For a number of years now, nutritionists have spoken about ‘eating by colour’, and by that they don’t mean green people should eat green things and white people only white.
We now know that certain minerals and naturally occurring chemicals in meat, fruit and vegetables give them their colours.
For example, it’s the iron in meat that makes it red. A lot of people think that their reason meat is red is because of the presence of blood, but in fact a protein called Myoglobin gives it that colour. When meat is raw, the myoglobin (which the body uses to store oxygen in muscle cells) holds iron that is in a ‘plus 2 oxidation’ state, when we cook meat, the iron atom loses an electron and changes to a ‘plus 3 oxidation’ state. That’s why it gets darker. The darker the meat, the more iron and oxygen, both of which give muscles the energy they need when they want to move.
A plate filled with a wide rainbow of colours means you are hitting a number of your bodies nutritional requirements in one go. If your plate of food could be best described as ‘neutrals with a touch of brown’, you need to get some bold reds, greens or purples in there to liven things up.
One colour (OK technically it’s a tone but be hush) that we don’t often think of when we think about food is black.
Black foods, like black soyabeans, black berries and black rice get their colour from anthocyanins; plant pigments that may help lower the risks of diabetes, heart disease, and cancer. Black foods are also high in anti-oxidants, the magic bullets needed to keep us young looking and cancer free.
Here are 3 great edible black things to add to your plate that will give your body a boost and increase your street cred with Goths.
No one wants colon cancer. As cancers go, it’s one of the least sexy, and that’s saying something. Doctors know that a sluggish bowel is bad for business. Body business. Luckily, there are black beans. Just one cup of cooked black beans provides 60% of your daily fibre needs. That means a swifter digestion process, a better bowel movement, a healthier you.
Chinese cooking has used black beans as a flavouring for millennia. Beef in black bean sauce is a classic of Chinese cooking and a standard in Chinese restaurants around the world. But you don’t have to use them merely as a condiment. Black beans are chewy and tasty by themselves. They are very high in folate, so pregnant ladies should add them to their diet from the start of their pregnancy. And they are packed with protein. In fact the protein-plus-fibre combination is what makes this humble little bean so amazing. Black beans are super highly rated in the blood sugar regulation index because of the way they break down in the gut. Studies have shown that black beans help to patients with Type 2 diabetes, as well as those on a low GI diet. There is also plenty of magnesium to assist with the prevention of heart disease, and who wouldn’t want that?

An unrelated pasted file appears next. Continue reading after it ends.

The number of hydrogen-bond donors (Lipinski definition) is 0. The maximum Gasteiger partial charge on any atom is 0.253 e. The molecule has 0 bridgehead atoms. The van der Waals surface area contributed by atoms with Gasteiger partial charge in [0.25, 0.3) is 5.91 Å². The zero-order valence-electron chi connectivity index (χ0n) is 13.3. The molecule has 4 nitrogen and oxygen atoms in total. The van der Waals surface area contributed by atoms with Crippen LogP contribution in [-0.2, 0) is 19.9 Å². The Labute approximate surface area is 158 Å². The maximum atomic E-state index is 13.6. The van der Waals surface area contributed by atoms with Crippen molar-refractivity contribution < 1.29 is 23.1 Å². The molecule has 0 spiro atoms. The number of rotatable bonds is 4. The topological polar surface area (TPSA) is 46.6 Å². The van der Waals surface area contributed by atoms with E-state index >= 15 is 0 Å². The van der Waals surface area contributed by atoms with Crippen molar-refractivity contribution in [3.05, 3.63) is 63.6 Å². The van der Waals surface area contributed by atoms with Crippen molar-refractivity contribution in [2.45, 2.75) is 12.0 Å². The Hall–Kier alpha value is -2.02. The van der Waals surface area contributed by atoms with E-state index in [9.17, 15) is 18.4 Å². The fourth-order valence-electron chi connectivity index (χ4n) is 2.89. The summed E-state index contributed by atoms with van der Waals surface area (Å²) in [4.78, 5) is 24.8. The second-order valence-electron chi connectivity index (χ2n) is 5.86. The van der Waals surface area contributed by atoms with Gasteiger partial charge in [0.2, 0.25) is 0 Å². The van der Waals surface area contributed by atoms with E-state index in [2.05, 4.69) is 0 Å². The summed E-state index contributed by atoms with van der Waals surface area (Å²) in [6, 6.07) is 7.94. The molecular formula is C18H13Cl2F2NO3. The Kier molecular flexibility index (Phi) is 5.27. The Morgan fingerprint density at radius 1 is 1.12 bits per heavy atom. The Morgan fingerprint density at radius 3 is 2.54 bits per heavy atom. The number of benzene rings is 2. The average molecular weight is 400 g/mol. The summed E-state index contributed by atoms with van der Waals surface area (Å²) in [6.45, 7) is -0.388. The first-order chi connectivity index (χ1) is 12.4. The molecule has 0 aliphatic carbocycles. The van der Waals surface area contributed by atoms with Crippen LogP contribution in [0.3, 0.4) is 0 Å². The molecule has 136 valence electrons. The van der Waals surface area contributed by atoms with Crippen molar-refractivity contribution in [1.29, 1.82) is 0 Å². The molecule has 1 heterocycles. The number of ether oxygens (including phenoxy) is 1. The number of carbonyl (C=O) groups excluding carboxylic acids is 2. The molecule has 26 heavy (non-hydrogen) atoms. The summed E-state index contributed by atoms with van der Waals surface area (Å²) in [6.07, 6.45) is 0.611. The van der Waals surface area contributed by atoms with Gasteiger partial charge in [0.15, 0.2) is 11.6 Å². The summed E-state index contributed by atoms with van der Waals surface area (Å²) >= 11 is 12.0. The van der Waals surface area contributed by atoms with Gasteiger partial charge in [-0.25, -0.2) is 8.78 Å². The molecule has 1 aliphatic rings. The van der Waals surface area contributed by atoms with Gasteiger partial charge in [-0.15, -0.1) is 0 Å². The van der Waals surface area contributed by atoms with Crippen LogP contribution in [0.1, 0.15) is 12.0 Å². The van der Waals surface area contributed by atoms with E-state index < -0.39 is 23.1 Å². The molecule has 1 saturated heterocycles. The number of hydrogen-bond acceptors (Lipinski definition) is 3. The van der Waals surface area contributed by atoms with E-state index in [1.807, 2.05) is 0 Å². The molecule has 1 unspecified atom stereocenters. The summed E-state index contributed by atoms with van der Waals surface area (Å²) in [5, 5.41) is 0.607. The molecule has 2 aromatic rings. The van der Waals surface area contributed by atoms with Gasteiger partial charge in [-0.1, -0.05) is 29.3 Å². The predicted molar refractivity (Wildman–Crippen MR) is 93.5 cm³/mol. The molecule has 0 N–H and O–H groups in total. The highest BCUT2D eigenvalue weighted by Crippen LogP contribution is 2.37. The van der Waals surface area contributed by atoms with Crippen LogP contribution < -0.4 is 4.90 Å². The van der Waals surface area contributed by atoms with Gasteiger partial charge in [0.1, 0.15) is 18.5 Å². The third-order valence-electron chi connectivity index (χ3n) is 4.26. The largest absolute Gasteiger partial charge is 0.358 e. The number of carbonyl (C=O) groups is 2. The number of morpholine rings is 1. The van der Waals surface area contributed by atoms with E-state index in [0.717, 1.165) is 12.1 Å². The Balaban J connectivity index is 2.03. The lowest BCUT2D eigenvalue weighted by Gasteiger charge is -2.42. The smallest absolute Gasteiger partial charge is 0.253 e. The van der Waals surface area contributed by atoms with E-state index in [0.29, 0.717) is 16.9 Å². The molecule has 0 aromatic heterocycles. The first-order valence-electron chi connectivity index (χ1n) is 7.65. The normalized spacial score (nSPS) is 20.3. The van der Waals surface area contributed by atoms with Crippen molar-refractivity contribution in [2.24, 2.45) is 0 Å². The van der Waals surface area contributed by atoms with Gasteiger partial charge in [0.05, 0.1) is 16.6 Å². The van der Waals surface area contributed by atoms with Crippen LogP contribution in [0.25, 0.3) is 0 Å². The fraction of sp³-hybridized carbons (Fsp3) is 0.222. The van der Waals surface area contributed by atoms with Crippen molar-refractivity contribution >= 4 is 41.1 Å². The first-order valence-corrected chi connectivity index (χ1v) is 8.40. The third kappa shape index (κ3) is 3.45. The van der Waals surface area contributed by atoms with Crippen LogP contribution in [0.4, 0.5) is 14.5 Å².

For a tiny seed, black sesame packs a MIGHTY nutritional punch. High in calcium, magnesium, zinc and copper, black sesame is a genuinely remarkable food. For years it has been used in Asian cooking as a paste, often as a sweet as in ice-cream. In the West this little gem is a relative newcomer and yet, a quarter of a cup of unhulled black sesame seeds will provide 35 percent of your daily calcium requirements. Mixed into yoghurt or in with your cereal, this nutty powerhouse has been found to assist with increased bone density, to reduce the occurrence of airway spasms in asthmatics and to improve sleep patterns. For menopausal women, black sesame is a must add to the plate. Magnesium reduces the likelihood of tension and migraine headaches and protects against osteoporosis.
Black garlic is not naturally occurring. It is ordinary white garlic that has been caramelized by being heated over several weeks. The taste is simply sensational. If you are a garlic lover, think sweet garlicky flavor meets mildly balsamic flavor and you have it. Garlic itself is incredibly good for us. The sulfides in garlic assist with keeping our blood flowing well, and our insides healthy. Garlic is a naturally occurring antiseptic, too. Raw garlic can be deadly (too much of anything is never good) but delicious cooked garlic with mushrooms, a bit of butter and some fresh pasta…now we are talking. Of course garlic and black garlic are also anti-oxidant, and in Thailand black garlic is believed to make you live longer. If you are a bit of a foodie and you like to entertain, your guests will LOVE the addition of black garlic to any dish, try making homemade black garlic ice cream or even black garlic chocolate sauce. Very food fashion forward.
A plate of blackberries served with black garlic ice-cream after a meal of black squid ink pasta with black beans, sprinkled with black sesame may sound like a meal right out of a Tim Burton film, but it will also offer up an anti-oxidant feast for your body making it the perfect meal for anyone feeling a little….blue……